From these sources I will develop a set of post-humanistically geared exercises and grooming techniques, through which I will direct the question to the horses themselves and ask for their feedback. These exercises will be presented as public performances, organized in urban spaces. The feedback audiences provide will be used to further develop an understanding of the contemporary-horse. Performing publicly with an animals cause conflicts through which we can access views and assumptions people project on them. Techniques developed through this research, can be used to ask animals for feedback on how build environments should be organized. The research aims to advance the wellbeing of animals and to advocate ethical environmental design.
Here is a list of texts I refer in the full proposal:
- Barad, Karen. 2003. Posthumanist Performativity: Toward an Understanding of How Matter Comes to Matter
- Butler, Judith. 2015. Notes Toward a Performative Theory of Assembly
- Cull, Laura. 2012. Theatres of Immanence – Deleuze and the Ethics of Performance
- Despret, Vinciane. 2016. What Would Animals Say If We Asked the Right Questions?
- Haraway, Donna J. 2007. When Species Meet
- Haraway, Donna J. 2013. SF: Science Fiction, Speculative Fabulation, String Figures, So Far.
- Haraway, Donna. 2016. Staying with the Trouble: Anthropocene, Capitalocene, Chthulucene
- Hribal, Jason. 2003. “Animals Are Part of the Working Class”: A Challenge to Labor History
- Hribal, Jason. 2012. Animals are Part of the Working Class Reviewed
- Ingold, Tim. 2011. The Perception of the Environment. Essays on Livelihood
- Korhonen, Pauliina. 2014. Ratsastusreitit kaupunkialueella – Suunnitteluesimerkkinä Länsi-Vantaan ratsastusreitit
- Leinonen, Riitta-Marja. 2013. Palvelijasta terapeutiksi – Ihmisen ja hevosen suhteen muuttuvat kulttuuriset mallit Suomessa
- Mbembe, Achille. 2003. Necropolitics
- Mitsuda, Tatsuya. 2007. Horse in European History 1550-1900
- Kaimio, Tuire. 2004. Hevosen kanssa
- Malm, Andreas. 2016. Fossil Capital – The rise of Steam-power and the Roots of Global Warming
- Mejdell, Buvik, Jørgensen & Bøe. 2016. Horses can learn to use symbols to communicate their preferences
- Morton, Timothy. 2017. Humankind
- Ojanen, Karoliina. 2011. Tyttöjen toinen koti – Etnografinen tutkimus tyttökulttuurista ratsastustalleilla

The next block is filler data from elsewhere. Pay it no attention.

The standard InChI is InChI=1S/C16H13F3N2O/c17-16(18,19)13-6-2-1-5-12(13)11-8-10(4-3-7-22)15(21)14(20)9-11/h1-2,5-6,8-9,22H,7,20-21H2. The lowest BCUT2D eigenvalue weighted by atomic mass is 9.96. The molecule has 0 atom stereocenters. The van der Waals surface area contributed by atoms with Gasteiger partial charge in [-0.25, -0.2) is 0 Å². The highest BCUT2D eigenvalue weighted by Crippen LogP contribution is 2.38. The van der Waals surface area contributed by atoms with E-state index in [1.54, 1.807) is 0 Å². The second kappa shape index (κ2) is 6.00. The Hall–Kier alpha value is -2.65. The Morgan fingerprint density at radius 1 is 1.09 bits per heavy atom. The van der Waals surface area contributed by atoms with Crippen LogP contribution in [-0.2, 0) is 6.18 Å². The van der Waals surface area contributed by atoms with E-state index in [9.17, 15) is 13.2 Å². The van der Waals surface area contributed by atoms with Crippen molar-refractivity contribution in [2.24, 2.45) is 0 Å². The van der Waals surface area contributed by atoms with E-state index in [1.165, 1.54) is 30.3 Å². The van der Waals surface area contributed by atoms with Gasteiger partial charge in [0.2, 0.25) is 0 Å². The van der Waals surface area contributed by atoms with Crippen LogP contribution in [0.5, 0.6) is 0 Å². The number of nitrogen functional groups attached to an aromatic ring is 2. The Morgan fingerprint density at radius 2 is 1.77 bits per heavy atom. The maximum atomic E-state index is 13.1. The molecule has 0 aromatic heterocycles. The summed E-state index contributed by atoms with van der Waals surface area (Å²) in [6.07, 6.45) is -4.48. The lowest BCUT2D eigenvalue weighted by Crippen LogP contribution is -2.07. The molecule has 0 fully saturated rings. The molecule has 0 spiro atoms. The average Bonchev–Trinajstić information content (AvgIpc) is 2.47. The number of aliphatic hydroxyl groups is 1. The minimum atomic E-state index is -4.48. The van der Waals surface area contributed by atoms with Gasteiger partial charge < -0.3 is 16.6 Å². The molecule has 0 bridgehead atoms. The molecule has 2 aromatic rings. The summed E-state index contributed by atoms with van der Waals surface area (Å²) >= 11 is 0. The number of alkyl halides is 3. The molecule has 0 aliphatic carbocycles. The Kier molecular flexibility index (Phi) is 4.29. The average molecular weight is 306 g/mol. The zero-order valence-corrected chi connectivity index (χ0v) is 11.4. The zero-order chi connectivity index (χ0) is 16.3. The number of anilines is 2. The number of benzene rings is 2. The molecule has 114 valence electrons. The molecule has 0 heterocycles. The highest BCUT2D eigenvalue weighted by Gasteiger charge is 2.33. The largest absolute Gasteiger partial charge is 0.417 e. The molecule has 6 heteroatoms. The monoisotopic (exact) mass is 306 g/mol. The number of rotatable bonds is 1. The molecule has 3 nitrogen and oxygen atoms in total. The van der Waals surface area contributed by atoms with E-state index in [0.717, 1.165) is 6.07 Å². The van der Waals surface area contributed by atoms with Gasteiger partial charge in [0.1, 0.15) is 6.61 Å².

- Salminen, Antti & Vadén, Tere. 2016. Energia ja kokemus: Naftologinen essee
- Serres, Michel. 2010. Malfeasance – Appropriation Through Pollution?
- Schweder, Alex. 2011. Performance Architecture
- Urry, John. 2004. The ‘System’ of Automobility
- Weizman, Eyal. 2015. The Roundabout Revolutions
- Weizman, Eyal. 2017. Hollow Land: Israel’s Architecture of Occupation
- Wright, Stephen. 2014. Toward a Lexicon of Usership
Booked a trail riding session for next Tuesday 1pm!
Making art with plants, is abstract art – It requires an understanding of concepts and approaches derived from cell biology and theories concerning the climate (that there is oxygen etc.). People cannot build relationships to plants because our interdependency is an abstraction. You can respect a plant but the plant will never respect you – Which means that there is no mutual respect in the relationship.
Respect is a relationship, in which the well being of separate entities is rooted on a shared awareness of specific problems and skills an other entity has (face-to-horse-face). This supports the well-being of both entities: A horse needs human guidance for navigating contemporary landscapes (maps, social networks), a human needs the horses skills in moving in complicated terrain (four hooves, sensory awareness).
In this relationship both entities constantly contest each others limits, to set parameters for the collaboration. When entities work together, the work is a social process (the outcome is the surplus of a successful relationship). One entity cannot surrender decision making to the other, both must engage at all times (relaxation is an important form of engagement). This is what Arja Sulin is saying when she shouts: “Absolute focus!!!” to kids learning to ride. Following this logic it seems that people don’t necessary build relationships to each other either: Words develop institutions which make-us-make-sense of each other according to a predefined logic. This would mean that the only respectful relationships we can form are to animals with whom we cannot negotiate with using words. Weird… Lovecraftian?
Post-Capitalist Ecologies: Energy, ‘Value’ and Fetishism in the Anthropocene (2016) Alf Hornborg. The article has a chapter called “The Money Artifact as the Root of All Evil”, how cool is that? He’s citing Andreas Malm (who coined the term Capitalocene).